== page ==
LONDON, May 11 (Reuters Breakingviews) – Jacek Olczak is spending big to ditch the smokes. The Philip Morris International (PM.N) chief executive has agreed a $16 billion takeover of nicotine pouch maker Swedish Match (SWMA.ST). The deal brings the Marlboro maker closer to being mostly smoke-free by 2025. But making a financial return could take much longer.
PMI plans to make more than half of its net revenues from products like tobacco heating device Iqos and vaping product Veev within three years read more . Swedish Match, which makes the bulk of its sales from products like Zyn nicotine pouches and chewing tobacco, considered to carry a much lower risk to health than smoking, will help.
Crucially, it also brings PMI back to the United States. The $153 billion group distributes tobacco products there through Altria, from which it was spun off in 2008. Swedish Match, which has a two-thirds nicotine pouch market share in the United States and makes almost 60% of its smoke-free revenue there, would give PMI a distribution network to sell stuff like Veev vapes.
A premium of almost 40% is pricey, though. The deal values Swedish Match at $17.5 billion, including net debt. To make back the Swedish group’s cost of capital of around 7% – a low threshold compared to the broader tobacco industry – would require around $1.6 billion of annual operating profit before tax. To hit that number by 2027, a long wait, PMI would need to grow the Swedish group’s EBIT by 10% a year and take out costs equivalent to 10% of 2021 revenue, according to Breakingviews calculations. That looks tough: analysts are expecting sales to rise on average by 7% over the next three years, according to Refinitiv data.
PMI is doing the right thing by diversifying the types of products it offers. Yet moving into new areas yet untested in some markets brings risks. PMI learnt that the hard way recently, when it and Altria lost a patent infringement case for Iqos tobacco heating devices. And regulators too might one day look less kindly on snus nicotine pouches, as the United States has on flavoured vapes, for example. The price Olczak is paying leaves little room for snafus.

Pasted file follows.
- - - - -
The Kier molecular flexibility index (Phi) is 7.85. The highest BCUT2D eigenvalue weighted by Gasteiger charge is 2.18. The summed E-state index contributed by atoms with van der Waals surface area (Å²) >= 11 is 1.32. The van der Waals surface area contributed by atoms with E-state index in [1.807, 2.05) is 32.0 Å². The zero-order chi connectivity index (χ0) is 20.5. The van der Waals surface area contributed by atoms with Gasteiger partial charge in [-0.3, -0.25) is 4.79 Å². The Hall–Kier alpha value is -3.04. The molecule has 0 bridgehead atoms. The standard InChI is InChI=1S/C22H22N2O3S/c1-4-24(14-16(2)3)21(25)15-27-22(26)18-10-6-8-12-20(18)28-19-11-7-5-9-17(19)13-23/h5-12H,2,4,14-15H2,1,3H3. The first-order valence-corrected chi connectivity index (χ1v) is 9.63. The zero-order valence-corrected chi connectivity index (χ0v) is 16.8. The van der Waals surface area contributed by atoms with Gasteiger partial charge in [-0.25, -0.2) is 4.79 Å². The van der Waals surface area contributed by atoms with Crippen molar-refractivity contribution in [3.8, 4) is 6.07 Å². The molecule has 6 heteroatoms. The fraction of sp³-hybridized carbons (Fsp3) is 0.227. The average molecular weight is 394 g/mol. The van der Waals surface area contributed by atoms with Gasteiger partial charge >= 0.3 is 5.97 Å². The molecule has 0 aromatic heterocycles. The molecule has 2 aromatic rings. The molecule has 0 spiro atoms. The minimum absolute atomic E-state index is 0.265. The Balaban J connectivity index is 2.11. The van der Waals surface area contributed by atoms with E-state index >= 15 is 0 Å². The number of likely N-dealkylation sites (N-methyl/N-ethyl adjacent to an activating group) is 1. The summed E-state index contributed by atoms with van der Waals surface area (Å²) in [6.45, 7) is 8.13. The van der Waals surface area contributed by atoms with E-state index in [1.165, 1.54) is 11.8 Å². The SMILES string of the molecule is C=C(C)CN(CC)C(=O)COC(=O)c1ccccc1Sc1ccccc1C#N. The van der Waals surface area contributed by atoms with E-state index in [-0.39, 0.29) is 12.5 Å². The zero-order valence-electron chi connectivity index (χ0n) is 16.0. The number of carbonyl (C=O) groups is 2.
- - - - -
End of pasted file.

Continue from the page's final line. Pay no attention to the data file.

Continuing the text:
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- Philip Morris International said on May 11 it has offered to buy Swedish Match for 106 Swedish crowns ($11) per share in cash, valuing the Scandinavian snus maker’s equity at $16 billion.
The offer, which has been approved by Swedish Match’s board, represents a 39% premium compared to the closing price on May 9.
The combined company would have debt equivalent to approximately 3 times adjusted EBITDA at closing, PMI said, adding that it would suspend its current three-year share repurchase programme, which began in July 2021.
Swedish Match shares rose 9% at 0729 GMT to 104 Swedish crowns.
– PMI shares closed broadly flat on May 10 compared to May 6, the last U.S. market close before the Wall Street Journal published news that a deal was imminent.
Editing by Neil Unmack, Streisand Neto and Oliver Taslic
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